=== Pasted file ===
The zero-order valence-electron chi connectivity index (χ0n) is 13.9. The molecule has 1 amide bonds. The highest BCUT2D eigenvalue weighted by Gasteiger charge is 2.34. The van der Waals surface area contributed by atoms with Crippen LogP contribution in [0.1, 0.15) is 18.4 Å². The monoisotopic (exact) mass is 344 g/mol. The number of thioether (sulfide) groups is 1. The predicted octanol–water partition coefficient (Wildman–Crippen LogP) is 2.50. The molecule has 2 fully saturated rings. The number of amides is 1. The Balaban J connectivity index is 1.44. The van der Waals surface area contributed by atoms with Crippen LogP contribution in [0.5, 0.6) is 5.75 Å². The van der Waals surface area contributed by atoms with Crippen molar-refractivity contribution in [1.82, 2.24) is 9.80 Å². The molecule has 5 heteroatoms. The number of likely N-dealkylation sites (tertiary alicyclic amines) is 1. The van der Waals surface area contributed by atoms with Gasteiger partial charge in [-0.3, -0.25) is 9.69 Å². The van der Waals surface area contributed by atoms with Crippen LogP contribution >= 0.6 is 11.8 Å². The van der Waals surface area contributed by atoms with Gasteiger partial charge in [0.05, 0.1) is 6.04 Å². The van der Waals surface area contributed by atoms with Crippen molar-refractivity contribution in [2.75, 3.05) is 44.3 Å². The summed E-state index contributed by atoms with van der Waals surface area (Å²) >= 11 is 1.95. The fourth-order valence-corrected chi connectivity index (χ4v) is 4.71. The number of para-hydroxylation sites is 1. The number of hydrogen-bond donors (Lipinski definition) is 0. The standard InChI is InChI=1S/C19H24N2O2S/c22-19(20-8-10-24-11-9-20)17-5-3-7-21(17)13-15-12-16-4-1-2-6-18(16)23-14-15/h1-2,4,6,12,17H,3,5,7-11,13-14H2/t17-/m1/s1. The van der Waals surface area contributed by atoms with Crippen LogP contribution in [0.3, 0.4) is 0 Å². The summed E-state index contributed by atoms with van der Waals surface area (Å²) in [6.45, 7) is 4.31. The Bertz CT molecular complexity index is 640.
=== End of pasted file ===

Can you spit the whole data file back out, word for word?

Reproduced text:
The zero-order valence-electron chi connectivity index (χ0n) is 13.9. The molecule has 1 amide bonds. The highest BCUT2D eigenvalue weighted by Gasteiger charge is 2.34. The van der Waals surface area contributed by atoms with Crippen LogP contribution in [0.1, 0.15) is 18.4 Å². The monoisotopic (exact) mass is 344 g/mol. The number of thioether (sulfide) groups is 1. The predicted octanol–water partition coefficient (Wildman–Crippen LogP) is 2.50. The molecule has 2 fully saturated rings. The number of amides is 1. The Balaban J connectivity index is 1.44. The van der Waals surface area contributed by atoms with Crippen LogP contribution in [0.5, 0.6) is 5.75 Å². The van der Waals surface area contributed by atoms with Crippen molar-refractivity contribution in [1.82, 2.24) is 9.80 Å². The molecule has 5 heteroatoms. The number of likely N-dealkylation sites (tertiary alicyclic amines) is 1. The van der Waals surface area contributed by atoms with Gasteiger partial charge in [-0.3, -0.25) is 9.69 Å². The van der Waals surface area contributed by atoms with Crippen LogP contribution >= 0.6 is 11.8 Å². The van der Waals surface area contributed by atoms with Gasteiger partial charge in [0.05, 0.1) is 6.04 Å². The van der Waals surface area contributed by atoms with Crippen molar-refractivity contribution in [2.75, 3.05) is 44.3 Å². The summed E-state index contributed by atoms with van der Waals surface area (Å²) >= 11 is 1.95. The fourth-order valence-corrected chi connectivity index (χ4v) is 4.71. The number of para-hydroxylation sites is 1. The number of hydrogen-bond donors (Lipinski definition) is 0. The standard InChI is InChI=1S/C19H24N2O2S/c22-19(20-8-10-24-11-9-20)17-5-3-7-21(17)13-15-12-16-4-1-2-6-18(16)23-14-15/h1-2,4,6,12,17H,3,5,7-11,13-14H2/t17-/m1/s1. The van der Waals surface area contributed by atoms with Crippen LogP contribution in [0.3, 0.4) is 0 Å². The summed E-state index contributed by atoms with van der Waals surface area (Å²) in [6.45, 7) is 4.31. The Bertz CT molecular complexity index is 640.